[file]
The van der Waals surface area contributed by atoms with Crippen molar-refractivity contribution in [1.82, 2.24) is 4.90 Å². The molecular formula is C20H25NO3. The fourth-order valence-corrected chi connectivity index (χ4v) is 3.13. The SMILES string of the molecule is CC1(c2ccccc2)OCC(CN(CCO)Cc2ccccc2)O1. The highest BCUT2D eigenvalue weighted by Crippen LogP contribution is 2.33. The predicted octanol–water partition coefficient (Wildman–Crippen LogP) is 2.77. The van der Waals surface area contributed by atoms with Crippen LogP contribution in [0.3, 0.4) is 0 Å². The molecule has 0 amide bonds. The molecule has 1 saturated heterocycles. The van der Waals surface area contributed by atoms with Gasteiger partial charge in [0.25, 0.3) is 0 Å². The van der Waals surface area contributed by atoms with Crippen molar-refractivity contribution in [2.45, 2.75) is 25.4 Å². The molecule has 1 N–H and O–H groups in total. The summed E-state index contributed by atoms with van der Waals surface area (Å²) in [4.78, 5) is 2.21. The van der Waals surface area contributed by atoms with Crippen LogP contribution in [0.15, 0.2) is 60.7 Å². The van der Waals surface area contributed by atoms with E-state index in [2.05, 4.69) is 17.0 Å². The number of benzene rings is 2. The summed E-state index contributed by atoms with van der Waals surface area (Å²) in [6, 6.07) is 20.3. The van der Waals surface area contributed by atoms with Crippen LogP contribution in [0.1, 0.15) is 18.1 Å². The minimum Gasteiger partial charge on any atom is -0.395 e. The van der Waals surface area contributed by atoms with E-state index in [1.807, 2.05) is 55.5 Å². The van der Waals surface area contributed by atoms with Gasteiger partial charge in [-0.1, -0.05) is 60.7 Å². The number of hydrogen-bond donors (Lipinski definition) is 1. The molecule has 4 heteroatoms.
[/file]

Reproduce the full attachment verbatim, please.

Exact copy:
The van der Waals surface area contributed by atoms with Crippen molar-refractivity contribution in [1.82, 2.24) is 4.90 Å². The molecular formula is C20H25NO3. The fourth-order valence-corrected chi connectivity index (χ4v) is 3.13. The SMILES string of the molecule is CC1(c2ccccc2)OCC(CN(CCO)Cc2ccccc2)O1. The highest BCUT2D eigenvalue weighted by Crippen LogP contribution is 2.33. The predicted octanol–water partition coefficient (Wildman–Crippen LogP) is 2.77. The van der Waals surface area contributed by atoms with Crippen LogP contribution in [0.3, 0.4) is 0 Å². The molecule has 0 amide bonds. The molecule has 1 saturated heterocycles. The van der Waals surface area contributed by atoms with Gasteiger partial charge in [0.25, 0.3) is 0 Å². The van der Waals surface area contributed by atoms with Crippen molar-refractivity contribution in [2.45, 2.75) is 25.4 Å². The molecule has 1 N–H and O–H groups in total. The summed E-state index contributed by atoms with van der Waals surface area (Å²) in [4.78, 5) is 2.21. The van der Waals surface area contributed by atoms with Crippen LogP contribution in [0.15, 0.2) is 60.7 Å². The van der Waals surface area contributed by atoms with E-state index in [2.05, 4.69) is 17.0 Å². The number of benzene rings is 2. The summed E-state index contributed by atoms with van der Waals surface area (Å²) in [6, 6.07) is 20.3. The van der Waals surface area contributed by atoms with Crippen LogP contribution in [0.1, 0.15) is 18.1 Å². The minimum Gasteiger partial charge on any atom is -0.395 e. The van der Waals surface area contributed by atoms with E-state index in [1.807, 2.05) is 55.5 Å². The van der Waals surface area contributed by atoms with Gasteiger partial charge in [-0.1, -0.05) is 60.7 Å². The number of hydrogen-bond donors (Lipinski definition) is 1. The molecule has 4 heteroatoms.